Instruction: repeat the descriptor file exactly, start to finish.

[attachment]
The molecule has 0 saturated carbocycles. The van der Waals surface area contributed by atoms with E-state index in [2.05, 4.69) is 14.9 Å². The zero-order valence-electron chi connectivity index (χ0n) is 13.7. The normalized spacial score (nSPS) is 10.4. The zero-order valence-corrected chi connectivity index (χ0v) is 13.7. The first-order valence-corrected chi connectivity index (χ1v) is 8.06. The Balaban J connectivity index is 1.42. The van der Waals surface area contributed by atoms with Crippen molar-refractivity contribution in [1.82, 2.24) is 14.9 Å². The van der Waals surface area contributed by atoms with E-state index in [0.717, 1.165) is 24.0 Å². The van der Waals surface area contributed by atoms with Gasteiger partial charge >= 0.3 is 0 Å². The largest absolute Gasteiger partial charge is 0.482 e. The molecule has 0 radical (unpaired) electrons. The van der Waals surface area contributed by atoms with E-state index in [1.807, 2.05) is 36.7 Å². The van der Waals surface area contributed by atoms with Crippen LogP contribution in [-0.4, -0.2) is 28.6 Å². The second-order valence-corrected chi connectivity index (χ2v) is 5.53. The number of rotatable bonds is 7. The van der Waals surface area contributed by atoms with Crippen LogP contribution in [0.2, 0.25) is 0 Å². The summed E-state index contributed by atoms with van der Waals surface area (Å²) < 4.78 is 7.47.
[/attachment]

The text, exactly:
The molecule has 0 saturated carbocycles. The van der Waals surface area contributed by atoms with E-state index in [2.05, 4.69) is 14.9 Å². The zero-order valence-electron chi connectivity index (χ0n) is 13.7. The normalized spacial score (nSPS) is 10.4. The zero-order valence-corrected chi connectivity index (χ0v) is 13.7. The first-order valence-corrected chi connectivity index (χ1v) is 8.06. The Balaban J connectivity index is 1.42. The van der Waals surface area contributed by atoms with Crippen molar-refractivity contribution in [1.82, 2.24) is 14.9 Å². The van der Waals surface area contributed by atoms with E-state index in [0.717, 1.165) is 24.0 Å². The van der Waals surface area contributed by atoms with Gasteiger partial charge >= 0.3 is 0 Å². The largest absolute Gasteiger partial charge is 0.482 e. The molecule has 0 radical (unpaired) electrons. The van der Waals surface area contributed by atoms with E-state index in [1.807, 2.05) is 36.7 Å². The van der Waals surface area contributed by atoms with Crippen LogP contribution in [-0.4, -0.2) is 28.6 Å². The second-order valence-corrected chi connectivity index (χ2v) is 5.53. The number of rotatable bonds is 7. The van der Waals surface area contributed by atoms with Crippen LogP contribution in [0.2, 0.25) is 0 Å². The summed E-state index contributed by atoms with van der Waals surface area (Å²) < 4.78 is 7.47.